Athletics: The patient approach to drugs in sport

Simon Turnbull talks to the doctor who dispenses help not morality
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The Independent Online
"COME ROUND for a coffee," Rob Dawson said, "and we'll have a chat about it." There was no irony intended. But when you happen to be a club runner, albeit of modest means, the mere drinking of coffee leads you into the subject that Dr Dawson was keen to debate - the moral maze cum minefield of drugs in sport.

Caffeine is on the International Olympic Committee's list of banned substances. It is a punishable offence to take it in excess. Yet those of us who have drunk coffee in permissable moderation to delay glycogen depletion in a marathon, the hitting of the so-called wall, are clean in the eyes of sporting law.

"Are you not morally taking drugs to help you compete?" Dr Dawson pondered. "Is that not manipulating drugs for performance enhancement? Is it right to use creatine monohydrate, which is not banned but boosts power in explosive sports? It's all about what you as an individual perceive as correct. The lines are very blurred.

"If you are a female athlete and you go to a big meet and you don't want to have a period, you're allowed to take two packets of the pill. That is using a female hormone to manipulate your body effectively to help you. Well, shoot, what's the big jump from there to a male athlete taking a male hormone to manipulate his body? Where does anyone draw the line?

"To me, if you elect to take a performance-enhancing aid, just because it's not banned doesn't mean it's right. Morally, you've already accepted the use of performance-enhancing agents, outwith your natural training, to improve your sport. It's not a huge step from there to legitimising the use of drugs in sport because you've already accepted the premise."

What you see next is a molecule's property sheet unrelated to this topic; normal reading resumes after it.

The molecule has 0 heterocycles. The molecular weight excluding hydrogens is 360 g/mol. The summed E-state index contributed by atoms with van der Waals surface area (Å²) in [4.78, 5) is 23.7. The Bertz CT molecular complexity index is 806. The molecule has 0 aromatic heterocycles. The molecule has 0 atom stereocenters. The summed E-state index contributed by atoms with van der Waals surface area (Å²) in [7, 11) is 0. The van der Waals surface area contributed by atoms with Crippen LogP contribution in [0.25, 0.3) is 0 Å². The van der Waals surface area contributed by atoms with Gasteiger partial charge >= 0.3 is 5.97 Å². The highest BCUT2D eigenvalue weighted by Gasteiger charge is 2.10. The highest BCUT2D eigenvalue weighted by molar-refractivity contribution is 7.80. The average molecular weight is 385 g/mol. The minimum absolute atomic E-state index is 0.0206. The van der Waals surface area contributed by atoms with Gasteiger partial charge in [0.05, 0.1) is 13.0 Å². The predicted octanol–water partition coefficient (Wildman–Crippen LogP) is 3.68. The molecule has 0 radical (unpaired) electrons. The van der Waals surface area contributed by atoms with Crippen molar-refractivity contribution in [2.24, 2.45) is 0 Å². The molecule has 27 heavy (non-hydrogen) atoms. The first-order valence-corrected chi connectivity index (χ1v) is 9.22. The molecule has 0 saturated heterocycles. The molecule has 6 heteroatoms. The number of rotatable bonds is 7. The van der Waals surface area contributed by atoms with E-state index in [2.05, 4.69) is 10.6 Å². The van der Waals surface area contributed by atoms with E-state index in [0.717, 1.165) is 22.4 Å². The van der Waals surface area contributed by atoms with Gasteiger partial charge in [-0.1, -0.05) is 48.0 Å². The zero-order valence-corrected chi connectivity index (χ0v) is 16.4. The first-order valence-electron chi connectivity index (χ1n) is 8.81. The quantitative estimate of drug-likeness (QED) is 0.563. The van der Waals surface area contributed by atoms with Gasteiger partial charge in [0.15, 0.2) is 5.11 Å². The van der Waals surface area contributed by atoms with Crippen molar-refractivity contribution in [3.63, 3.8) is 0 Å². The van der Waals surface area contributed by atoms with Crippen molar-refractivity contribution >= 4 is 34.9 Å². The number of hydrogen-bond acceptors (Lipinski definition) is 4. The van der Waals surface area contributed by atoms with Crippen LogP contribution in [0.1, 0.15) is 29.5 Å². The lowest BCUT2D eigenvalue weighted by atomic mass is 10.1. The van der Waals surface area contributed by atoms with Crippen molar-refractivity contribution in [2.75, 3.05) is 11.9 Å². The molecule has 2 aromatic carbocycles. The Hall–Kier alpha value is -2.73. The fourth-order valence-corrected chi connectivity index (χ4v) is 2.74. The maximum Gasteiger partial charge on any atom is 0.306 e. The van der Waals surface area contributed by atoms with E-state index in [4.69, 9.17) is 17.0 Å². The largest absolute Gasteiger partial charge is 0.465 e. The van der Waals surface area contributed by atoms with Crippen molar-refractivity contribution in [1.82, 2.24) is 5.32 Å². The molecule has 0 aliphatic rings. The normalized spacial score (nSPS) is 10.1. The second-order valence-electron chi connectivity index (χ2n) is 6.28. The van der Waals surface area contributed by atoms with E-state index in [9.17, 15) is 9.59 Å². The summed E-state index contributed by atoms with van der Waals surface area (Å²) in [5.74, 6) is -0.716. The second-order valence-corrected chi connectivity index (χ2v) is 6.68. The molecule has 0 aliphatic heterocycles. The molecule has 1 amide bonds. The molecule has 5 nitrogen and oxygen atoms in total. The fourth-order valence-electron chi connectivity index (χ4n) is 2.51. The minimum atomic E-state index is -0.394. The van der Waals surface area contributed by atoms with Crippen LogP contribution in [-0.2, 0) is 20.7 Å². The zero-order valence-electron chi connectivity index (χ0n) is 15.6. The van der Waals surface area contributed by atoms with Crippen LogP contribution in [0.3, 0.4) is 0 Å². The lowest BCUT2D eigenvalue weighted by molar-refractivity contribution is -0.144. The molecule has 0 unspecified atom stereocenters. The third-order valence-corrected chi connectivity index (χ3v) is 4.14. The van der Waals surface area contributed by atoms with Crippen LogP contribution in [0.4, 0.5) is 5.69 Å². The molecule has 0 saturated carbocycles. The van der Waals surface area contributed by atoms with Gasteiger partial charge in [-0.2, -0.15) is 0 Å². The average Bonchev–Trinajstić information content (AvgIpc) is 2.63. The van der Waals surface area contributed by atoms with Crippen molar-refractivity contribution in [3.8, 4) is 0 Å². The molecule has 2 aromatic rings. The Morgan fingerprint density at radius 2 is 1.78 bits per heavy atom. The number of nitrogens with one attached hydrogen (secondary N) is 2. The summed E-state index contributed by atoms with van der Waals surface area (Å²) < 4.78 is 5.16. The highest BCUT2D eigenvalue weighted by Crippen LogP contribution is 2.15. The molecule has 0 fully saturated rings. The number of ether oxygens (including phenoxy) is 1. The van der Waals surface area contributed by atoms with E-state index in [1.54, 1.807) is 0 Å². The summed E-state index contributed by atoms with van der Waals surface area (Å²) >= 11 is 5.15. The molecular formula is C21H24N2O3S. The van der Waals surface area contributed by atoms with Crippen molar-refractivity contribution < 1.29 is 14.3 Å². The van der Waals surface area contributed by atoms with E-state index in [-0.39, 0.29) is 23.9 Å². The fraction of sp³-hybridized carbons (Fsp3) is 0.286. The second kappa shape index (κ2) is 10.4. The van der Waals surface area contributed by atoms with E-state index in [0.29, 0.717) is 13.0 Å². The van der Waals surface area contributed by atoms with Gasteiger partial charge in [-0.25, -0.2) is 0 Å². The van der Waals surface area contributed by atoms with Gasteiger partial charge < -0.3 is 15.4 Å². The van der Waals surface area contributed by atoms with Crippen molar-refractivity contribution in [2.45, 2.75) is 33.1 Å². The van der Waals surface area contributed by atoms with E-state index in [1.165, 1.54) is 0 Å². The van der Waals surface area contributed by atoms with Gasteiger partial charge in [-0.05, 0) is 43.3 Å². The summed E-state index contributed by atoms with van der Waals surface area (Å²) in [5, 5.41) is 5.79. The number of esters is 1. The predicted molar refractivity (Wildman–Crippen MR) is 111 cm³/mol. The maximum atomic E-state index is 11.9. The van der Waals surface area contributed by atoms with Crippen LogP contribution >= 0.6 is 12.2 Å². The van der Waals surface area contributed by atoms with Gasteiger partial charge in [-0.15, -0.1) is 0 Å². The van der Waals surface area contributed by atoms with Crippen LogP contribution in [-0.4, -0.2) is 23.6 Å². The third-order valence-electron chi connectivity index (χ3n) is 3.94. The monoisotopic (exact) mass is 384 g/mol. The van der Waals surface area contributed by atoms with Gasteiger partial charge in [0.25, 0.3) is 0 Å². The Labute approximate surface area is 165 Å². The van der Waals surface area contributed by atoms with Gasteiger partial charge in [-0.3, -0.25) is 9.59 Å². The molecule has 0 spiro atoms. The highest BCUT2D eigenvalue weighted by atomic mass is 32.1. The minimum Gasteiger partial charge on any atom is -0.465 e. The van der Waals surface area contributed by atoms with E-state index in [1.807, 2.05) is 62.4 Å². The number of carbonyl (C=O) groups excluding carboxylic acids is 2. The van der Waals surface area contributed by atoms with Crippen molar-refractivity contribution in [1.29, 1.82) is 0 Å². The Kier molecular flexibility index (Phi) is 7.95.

Doug Walker has crossed no line between sporting heroism and sporting villainy this week. He has failed a drugs test - innocently so, the European 200m champion insists. Metabolites of nandrolone, a banned anabolic steroid, are understood to have been found in a urine sample he provided last month. How they came to be there has yet to be explained. But what Walker's case has highlighted already is the difficulty of defining the line between what is acceptable and what is not in pursuit of sporting performance enhancement.

The issue was literally brought home to those who subscribe to Athletics Weekly when Wednesday's edition thudded on the doormat with a 96-page guide to "power and performance supplements". The brochure advertises some products endorsed by Walker that are not banned, and others that are banned. It also includes an advert for the World Anabolic Reference Guide, a volume that will be of professional interest to Dr Dawson.

A first-team rugby player with the Portobello club in his younger days, he is the resident doctor at a clinic run by Durham Health Authority for sportsmen and sportswomen who use drugs. The Discus clinic (Drugs in Sport Clinic and Users' Support) has been held weekly in Chester-le-Street for four years. "It's about harm minimisation," Dr Dawson said. "My basic stance is I do not believe anyone should take drugs to enhance performance. I think it's wrong. But it's not my place to put a moral judgement. As a physician, it would be unethical.

"We know that drug use in sport has been on the go since times BC - from people using magic mushrooms, to Abyssinian asses' hooves to testes to strychnine in the 19th century to anabolic steroids in the 1950s. It's naive of us to think we'll stamp it out simply by urine testing. The Chinese swimmers were only caught by accident and the same with the Tour de France cyclists. For all our super-dooper testing, the major catches have been made by accident - by customs officials.

"If you want to `cheat' now you can use insulin, growth hormone and erithopoeitin, all of which are undetectable. One of the common things is insulin used in combination with creatine. It improves power output and, again, it's undetectable. The athletes, in general, will always stay one step ahead of the testing programme."

Those athletes, however, who fail to negotiate the testing programme, innocently or not, enter the grey area in which Doug Walker may find himself. Randy Barnes, the Olympic shot-put champion, was banned for life last year after testing positive for nandrolone. A member of the Irish rugby team who tested positive for it after a Five Nations match last season has escaped punishment. So has the Czech tennis player Petr Korda.

A British boxer has even fought a successful defence based on oral sex. He claimed to have ingested nandrolone from his partner the night before his test. The offending substance, apparently, can be found in pregnant women.

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